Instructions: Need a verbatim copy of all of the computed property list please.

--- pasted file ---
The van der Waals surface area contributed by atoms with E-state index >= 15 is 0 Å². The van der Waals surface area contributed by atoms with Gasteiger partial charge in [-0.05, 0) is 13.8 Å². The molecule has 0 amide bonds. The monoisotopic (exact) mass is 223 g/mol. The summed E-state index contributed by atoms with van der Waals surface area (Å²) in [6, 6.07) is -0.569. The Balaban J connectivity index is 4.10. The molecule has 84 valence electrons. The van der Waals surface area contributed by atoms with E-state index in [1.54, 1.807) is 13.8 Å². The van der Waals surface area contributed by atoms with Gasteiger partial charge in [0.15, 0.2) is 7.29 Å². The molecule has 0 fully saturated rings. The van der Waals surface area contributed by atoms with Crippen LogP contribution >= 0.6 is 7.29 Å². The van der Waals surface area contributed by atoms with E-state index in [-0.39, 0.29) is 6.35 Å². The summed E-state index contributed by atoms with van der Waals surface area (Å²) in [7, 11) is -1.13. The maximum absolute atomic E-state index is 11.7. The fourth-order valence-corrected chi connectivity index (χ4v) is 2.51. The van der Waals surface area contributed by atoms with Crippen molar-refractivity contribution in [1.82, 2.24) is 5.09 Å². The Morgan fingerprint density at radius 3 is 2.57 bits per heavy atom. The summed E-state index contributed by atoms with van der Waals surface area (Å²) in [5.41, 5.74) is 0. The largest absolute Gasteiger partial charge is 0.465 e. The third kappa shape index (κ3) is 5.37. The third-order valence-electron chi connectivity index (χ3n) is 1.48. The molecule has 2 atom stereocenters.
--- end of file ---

The van der Waals surface area contributed by atoms with E-state index >= 15 is 0 Å². The van der Waals surface area contributed by atoms with Gasteiger partial charge in [-0.05, 0) is 13.8 Å². The molecule has 0 amide bonds. The monoisotopic (exact) mass is 223 g/mol. The summed E-state index contributed by atoms with van der Waals surface area (Å²) in [6, 6.07) is -0.569. The Balaban J connectivity index is 4.10. The molecule has 84 valence electrons. The van der Waals surface area contributed by atoms with E-state index in [1.54, 1.807) is 13.8 Å². The van der Waals surface area contributed by atoms with Gasteiger partial charge in [0.15, 0.2) is 7.29 Å². The molecule has 0 fully saturated rings. The van der Waals surface area contributed by atoms with Crippen LogP contribution >= 0.6 is 7.29 Å². The van der Waals surface area contributed by atoms with E-state index in [-0.39, 0.29) is 6.35 Å². The summed E-state index contributed by atoms with van der Waals surface area (Å²) in [7, 11) is -1.13. The maximum absolute atomic E-state index is 11.7. The fourth-order valence-corrected chi connectivity index (χ4v) is 2.51. The van der Waals surface area contributed by atoms with Crippen molar-refractivity contribution in [1.82, 2.24) is 5.09 Å². The Morgan fingerprint density at radius 3 is 2.57 bits per heavy atom. The summed E-state index contributed by atoms with van der Waals surface area (Å²) in [5.41, 5.74) is 0. The largest absolute Gasteiger partial charge is 0.465 e. The third kappa shape index (κ3) is 5.37. The third-order valence-electron chi connectivity index (χ3n) is 1.48. The molecule has 2 atom stereocenters.